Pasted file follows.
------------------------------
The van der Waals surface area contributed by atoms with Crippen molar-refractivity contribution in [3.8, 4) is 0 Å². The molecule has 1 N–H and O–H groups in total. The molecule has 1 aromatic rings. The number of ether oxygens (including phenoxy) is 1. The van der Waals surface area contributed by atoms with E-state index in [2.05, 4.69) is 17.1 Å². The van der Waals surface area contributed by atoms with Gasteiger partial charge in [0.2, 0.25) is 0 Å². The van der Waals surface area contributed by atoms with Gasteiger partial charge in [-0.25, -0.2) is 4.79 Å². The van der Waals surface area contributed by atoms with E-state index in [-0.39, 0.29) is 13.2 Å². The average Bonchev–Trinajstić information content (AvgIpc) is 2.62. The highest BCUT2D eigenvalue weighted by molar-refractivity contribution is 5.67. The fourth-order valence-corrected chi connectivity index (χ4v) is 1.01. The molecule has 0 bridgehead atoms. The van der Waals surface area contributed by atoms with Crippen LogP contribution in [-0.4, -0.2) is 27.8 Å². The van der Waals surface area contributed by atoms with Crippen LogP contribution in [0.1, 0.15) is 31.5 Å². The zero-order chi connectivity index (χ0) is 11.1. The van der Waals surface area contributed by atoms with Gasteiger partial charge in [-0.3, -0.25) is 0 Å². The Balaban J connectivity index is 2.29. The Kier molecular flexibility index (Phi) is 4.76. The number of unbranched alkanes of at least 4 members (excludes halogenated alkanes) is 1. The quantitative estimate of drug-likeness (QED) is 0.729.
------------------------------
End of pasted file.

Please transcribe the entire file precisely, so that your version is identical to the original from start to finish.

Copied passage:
The van der Waals surface area contributed by atoms with Crippen molar-refractivity contribution in [3.8, 4) is 0 Å². The molecule has 1 N–H and O–H groups in total. The molecule has 1 aromatic rings. The number of ether oxygens (including phenoxy) is 1. The van der Waals surface area contributed by atoms with E-state index in [2.05, 4.69) is 17.1 Å². The van der Waals surface area contributed by atoms with Gasteiger partial charge in [0.2, 0.25) is 0 Å². The van der Waals surface area contributed by atoms with Gasteiger partial charge in [-0.25, -0.2) is 4.79 Å². The van der Waals surface area contributed by atoms with E-state index in [-0.39, 0.29) is 13.2 Å². The average Bonchev–Trinajstić information content (AvgIpc) is 2.62. The highest BCUT2D eigenvalue weighted by molar-refractivity contribution is 5.67. The fourth-order valence-corrected chi connectivity index (χ4v) is 1.01. The molecule has 0 bridgehead atoms. The van der Waals surface area contributed by atoms with Crippen LogP contribution in [-0.4, -0.2) is 27.8 Å². The van der Waals surface area contributed by atoms with Crippen LogP contribution in [0.1, 0.15) is 31.5 Å². The zero-order chi connectivity index (χ0) is 11.1. The van der Waals surface area contributed by atoms with Gasteiger partial charge in [-0.3, -0.25) is 0 Å². The Balaban J connectivity index is 2.29. The Kier molecular flexibility index (Phi) is 4.76. The number of unbranched alkanes of at least 4 members (excludes halogenated alkanes) is 1. The quantitative estimate of drug-likeness (QED) is 0.729.